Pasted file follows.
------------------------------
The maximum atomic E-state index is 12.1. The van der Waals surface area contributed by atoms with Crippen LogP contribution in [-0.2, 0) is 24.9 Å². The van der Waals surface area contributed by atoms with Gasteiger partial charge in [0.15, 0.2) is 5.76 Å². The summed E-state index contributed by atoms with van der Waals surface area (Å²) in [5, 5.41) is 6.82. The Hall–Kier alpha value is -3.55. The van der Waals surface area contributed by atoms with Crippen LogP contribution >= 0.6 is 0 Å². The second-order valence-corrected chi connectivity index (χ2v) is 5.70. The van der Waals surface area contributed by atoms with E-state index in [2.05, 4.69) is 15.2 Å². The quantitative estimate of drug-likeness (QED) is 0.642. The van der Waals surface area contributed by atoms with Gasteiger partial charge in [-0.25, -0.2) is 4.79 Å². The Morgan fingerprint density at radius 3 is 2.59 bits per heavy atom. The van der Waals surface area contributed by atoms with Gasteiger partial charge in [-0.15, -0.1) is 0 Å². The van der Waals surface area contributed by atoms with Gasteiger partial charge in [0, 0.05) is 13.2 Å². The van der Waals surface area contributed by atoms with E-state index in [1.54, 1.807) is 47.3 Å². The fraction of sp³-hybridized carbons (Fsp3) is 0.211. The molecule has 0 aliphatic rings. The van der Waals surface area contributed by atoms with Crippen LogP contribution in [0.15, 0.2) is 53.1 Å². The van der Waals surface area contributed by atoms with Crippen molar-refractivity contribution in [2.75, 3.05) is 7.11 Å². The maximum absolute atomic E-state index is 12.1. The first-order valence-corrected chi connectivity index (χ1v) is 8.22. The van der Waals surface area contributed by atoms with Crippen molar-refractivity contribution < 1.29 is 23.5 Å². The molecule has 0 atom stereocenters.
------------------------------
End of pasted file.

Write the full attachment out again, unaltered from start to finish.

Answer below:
The maximum atomic E-state index is 12.1. The van der Waals surface area contributed by atoms with Crippen LogP contribution in [-0.2, 0) is 24.9 Å². The van der Waals surface area contributed by atoms with Gasteiger partial charge in [0.15, 0.2) is 5.76 Å². The summed E-state index contributed by atoms with van der Waals surface area (Å²) in [5, 5.41) is 6.82. The Hall–Kier alpha value is -3.55. The van der Waals surface area contributed by atoms with Crippen LogP contribution >= 0.6 is 0 Å². The second-order valence-corrected chi connectivity index (χ2v) is 5.70. The van der Waals surface area contributed by atoms with E-state index in [2.05, 4.69) is 15.2 Å². The quantitative estimate of drug-likeness (QED) is 0.642. The van der Waals surface area contributed by atoms with Gasteiger partial charge in [-0.25, -0.2) is 4.79 Å². The Morgan fingerprint density at radius 3 is 2.59 bits per heavy atom. The van der Waals surface area contributed by atoms with Gasteiger partial charge in [-0.15, -0.1) is 0 Å². The van der Waals surface area contributed by atoms with Gasteiger partial charge in [0, 0.05) is 13.2 Å². The van der Waals surface area contributed by atoms with E-state index in [1.54, 1.807) is 47.3 Å². The fraction of sp³-hybridized carbons (Fsp3) is 0.211. The molecule has 0 aliphatic rings. The van der Waals surface area contributed by atoms with Crippen LogP contribution in [0.15, 0.2) is 53.1 Å². The van der Waals surface area contributed by atoms with Crippen molar-refractivity contribution in [2.75, 3.05) is 7.11 Å². The maximum absolute atomic E-state index is 12.1. The first-order valence-corrected chi connectivity index (χ1v) is 8.22. The van der Waals surface area contributed by atoms with Crippen molar-refractivity contribution < 1.29 is 23.5 Å². The molecule has 0 atom stereocenters.